Saturday, March 14, 2009

I have had some feedback about the book and I am going to answer her concerns now.

Her concerns were this:  she is sad that the two young children, who without one another, would not have a counterpoint to the teasing and racial slurs - she wants to yell at the parents for making their children live in this kind of isolation - it also makes her very sad that the onus is upon the children to find solutions to their harsh circumstances - yet, she appreciates the way in which the children are given words in which to reject outsiders judgements and believe in themselves as good, despite the feedback

I am writing these books from personal experience as a child growing up in a white family and community.  It is very sad, but also very true, that a lot of children who are adopted transracially are growing up by themselves in a predominantly white community.  I was adopted with my twin sister and, even though we lived together, we were sent to different schools and had to deal with racism on our own.  I find that to be very sad.

In reality though, it really is put upon the children to find solutions to their own situations because their parents, despite great intentions, don't really know how to do it.  The parents are in the majority while the children are in the minority and if their parents are always fixing things for them, how are they going to deal with things when they are young adults and then grown ups?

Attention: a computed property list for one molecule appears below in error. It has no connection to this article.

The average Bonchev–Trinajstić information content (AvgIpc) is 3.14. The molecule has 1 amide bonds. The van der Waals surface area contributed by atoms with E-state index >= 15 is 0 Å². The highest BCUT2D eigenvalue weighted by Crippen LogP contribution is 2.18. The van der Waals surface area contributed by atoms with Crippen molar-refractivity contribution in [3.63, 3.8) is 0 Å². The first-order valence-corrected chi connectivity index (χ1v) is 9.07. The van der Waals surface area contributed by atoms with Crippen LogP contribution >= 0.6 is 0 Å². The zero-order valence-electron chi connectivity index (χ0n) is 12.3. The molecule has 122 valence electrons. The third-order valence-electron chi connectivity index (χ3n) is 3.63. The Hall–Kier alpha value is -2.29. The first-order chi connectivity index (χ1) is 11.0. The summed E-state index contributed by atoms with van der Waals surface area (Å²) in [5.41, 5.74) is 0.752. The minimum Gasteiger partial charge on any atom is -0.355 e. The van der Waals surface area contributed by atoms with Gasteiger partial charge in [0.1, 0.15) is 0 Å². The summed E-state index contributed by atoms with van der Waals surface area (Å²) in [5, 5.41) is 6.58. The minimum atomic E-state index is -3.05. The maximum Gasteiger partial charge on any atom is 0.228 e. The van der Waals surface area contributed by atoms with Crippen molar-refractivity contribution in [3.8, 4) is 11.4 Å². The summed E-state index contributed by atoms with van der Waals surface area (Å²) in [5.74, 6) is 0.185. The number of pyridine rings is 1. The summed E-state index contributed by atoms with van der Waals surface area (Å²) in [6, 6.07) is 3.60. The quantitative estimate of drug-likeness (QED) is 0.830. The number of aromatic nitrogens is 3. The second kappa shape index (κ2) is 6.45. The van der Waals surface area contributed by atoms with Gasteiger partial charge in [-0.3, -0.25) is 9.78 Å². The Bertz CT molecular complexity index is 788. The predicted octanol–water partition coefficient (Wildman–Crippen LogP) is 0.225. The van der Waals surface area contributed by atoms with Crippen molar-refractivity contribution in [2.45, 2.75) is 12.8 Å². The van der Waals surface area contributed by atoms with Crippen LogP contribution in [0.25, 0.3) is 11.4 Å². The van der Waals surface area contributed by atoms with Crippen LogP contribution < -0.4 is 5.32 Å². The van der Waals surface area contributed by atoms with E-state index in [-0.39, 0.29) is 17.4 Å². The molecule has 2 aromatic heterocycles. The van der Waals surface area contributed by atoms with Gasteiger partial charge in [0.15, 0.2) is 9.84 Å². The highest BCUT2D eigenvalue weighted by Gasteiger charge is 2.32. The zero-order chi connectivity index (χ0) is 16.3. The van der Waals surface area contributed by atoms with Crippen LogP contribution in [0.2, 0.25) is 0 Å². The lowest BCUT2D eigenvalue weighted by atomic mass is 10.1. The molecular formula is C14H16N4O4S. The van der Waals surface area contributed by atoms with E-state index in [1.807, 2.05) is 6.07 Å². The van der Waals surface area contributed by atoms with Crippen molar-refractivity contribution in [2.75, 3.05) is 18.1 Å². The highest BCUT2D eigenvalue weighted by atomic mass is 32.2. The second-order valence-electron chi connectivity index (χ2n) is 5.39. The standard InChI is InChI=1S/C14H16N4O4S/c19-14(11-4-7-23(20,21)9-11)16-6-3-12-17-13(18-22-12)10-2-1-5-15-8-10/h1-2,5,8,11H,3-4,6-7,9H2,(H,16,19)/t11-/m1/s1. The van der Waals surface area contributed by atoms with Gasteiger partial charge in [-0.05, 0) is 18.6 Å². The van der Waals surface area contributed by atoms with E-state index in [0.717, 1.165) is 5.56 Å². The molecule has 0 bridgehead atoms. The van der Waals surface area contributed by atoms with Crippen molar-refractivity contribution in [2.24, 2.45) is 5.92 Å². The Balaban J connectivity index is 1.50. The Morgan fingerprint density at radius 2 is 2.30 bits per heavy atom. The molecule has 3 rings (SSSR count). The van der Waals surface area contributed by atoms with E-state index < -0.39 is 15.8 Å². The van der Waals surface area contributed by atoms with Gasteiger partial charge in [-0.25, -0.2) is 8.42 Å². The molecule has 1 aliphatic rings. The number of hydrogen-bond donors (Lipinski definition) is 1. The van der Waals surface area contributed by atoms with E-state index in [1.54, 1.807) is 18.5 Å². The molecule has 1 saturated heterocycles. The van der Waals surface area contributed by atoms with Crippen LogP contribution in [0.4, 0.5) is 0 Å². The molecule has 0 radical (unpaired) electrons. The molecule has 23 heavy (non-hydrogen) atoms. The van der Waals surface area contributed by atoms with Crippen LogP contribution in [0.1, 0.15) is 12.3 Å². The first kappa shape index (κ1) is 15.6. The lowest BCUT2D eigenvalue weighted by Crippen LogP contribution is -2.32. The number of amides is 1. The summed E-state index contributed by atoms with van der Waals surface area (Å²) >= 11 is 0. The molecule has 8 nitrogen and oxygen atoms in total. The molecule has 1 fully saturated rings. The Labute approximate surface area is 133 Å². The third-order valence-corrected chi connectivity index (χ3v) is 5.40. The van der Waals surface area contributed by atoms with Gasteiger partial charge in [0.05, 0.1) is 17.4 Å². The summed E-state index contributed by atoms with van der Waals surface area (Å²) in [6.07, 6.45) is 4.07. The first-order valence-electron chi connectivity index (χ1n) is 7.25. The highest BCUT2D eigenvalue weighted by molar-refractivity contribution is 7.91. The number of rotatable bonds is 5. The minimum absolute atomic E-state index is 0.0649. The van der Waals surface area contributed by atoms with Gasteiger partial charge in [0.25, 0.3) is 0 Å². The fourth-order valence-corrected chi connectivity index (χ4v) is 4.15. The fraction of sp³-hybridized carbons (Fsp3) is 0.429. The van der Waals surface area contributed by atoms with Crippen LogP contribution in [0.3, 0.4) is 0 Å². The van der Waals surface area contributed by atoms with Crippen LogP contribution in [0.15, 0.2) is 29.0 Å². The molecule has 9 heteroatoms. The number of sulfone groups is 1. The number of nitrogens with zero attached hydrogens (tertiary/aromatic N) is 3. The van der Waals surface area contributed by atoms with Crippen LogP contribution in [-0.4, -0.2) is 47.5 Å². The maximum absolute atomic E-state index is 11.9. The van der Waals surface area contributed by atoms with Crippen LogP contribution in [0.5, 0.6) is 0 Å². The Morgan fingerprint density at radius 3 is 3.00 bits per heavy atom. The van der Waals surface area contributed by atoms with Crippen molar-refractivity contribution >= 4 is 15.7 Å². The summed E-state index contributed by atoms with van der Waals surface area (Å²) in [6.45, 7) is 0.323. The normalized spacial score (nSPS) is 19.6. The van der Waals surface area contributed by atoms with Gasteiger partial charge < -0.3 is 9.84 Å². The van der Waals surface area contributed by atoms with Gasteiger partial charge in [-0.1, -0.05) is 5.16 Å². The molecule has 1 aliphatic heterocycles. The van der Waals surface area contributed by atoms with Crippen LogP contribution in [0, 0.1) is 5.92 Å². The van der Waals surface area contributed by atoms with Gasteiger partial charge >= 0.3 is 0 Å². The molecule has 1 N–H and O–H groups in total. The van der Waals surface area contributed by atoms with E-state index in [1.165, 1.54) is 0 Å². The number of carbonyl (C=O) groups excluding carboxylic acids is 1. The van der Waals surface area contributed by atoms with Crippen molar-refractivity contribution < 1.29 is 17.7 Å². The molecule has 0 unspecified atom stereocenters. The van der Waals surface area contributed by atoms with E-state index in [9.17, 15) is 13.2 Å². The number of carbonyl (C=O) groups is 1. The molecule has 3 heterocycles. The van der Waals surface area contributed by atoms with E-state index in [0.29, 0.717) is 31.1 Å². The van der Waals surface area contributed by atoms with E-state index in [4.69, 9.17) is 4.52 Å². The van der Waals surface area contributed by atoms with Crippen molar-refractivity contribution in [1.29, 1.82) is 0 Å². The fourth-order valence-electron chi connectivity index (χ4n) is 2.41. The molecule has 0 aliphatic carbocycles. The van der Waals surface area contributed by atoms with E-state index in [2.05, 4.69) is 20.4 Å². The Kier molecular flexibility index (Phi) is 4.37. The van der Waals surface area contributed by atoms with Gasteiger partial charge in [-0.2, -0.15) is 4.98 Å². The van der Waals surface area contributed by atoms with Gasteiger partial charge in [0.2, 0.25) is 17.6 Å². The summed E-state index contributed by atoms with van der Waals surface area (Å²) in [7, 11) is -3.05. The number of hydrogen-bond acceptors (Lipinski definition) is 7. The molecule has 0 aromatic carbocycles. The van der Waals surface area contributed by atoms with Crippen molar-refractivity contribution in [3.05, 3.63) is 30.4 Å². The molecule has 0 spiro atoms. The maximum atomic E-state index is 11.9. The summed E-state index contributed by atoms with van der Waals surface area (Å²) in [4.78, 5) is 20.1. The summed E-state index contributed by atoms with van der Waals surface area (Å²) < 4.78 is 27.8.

The messages that I have in this series of books is very important for these children to start dealing with what has been happening to them, what they have been thinking about and haven't felt they could talk about, or what may soon start happening to them.  The reality again is, unfortunately, that these problems (racism, bullying, name calling, teasing) still exist today and they will still exist tomorrow, so the more literature that children have, the better. 

My stories have very positive intentions and are so important for children to see because I know that when I was growing up, I didn't always talk to my parents about what I was going through because they wouldn't understand, being that they were white.   There is nothing wrong with having mixed families but there is if the parents think that they can be blind to what may be happening within their own children.  

These children need to see the messages in the books and realize that they are just as important as the rest of the children who shun them or tease them or leave them out.  The messages are not just geared to transracially adopted children but also towards children who are just different in any way from the other kids because those children are teased, picked on and shunned as well.  

I believe that anyone who reads my stories will have a better understanding of who they really are and will be able to feel better about talking about what situations may come up or may have already happened.  

I thank all of you for your comments, questions, and concerns and I will answer anything you ask, as best as I can.

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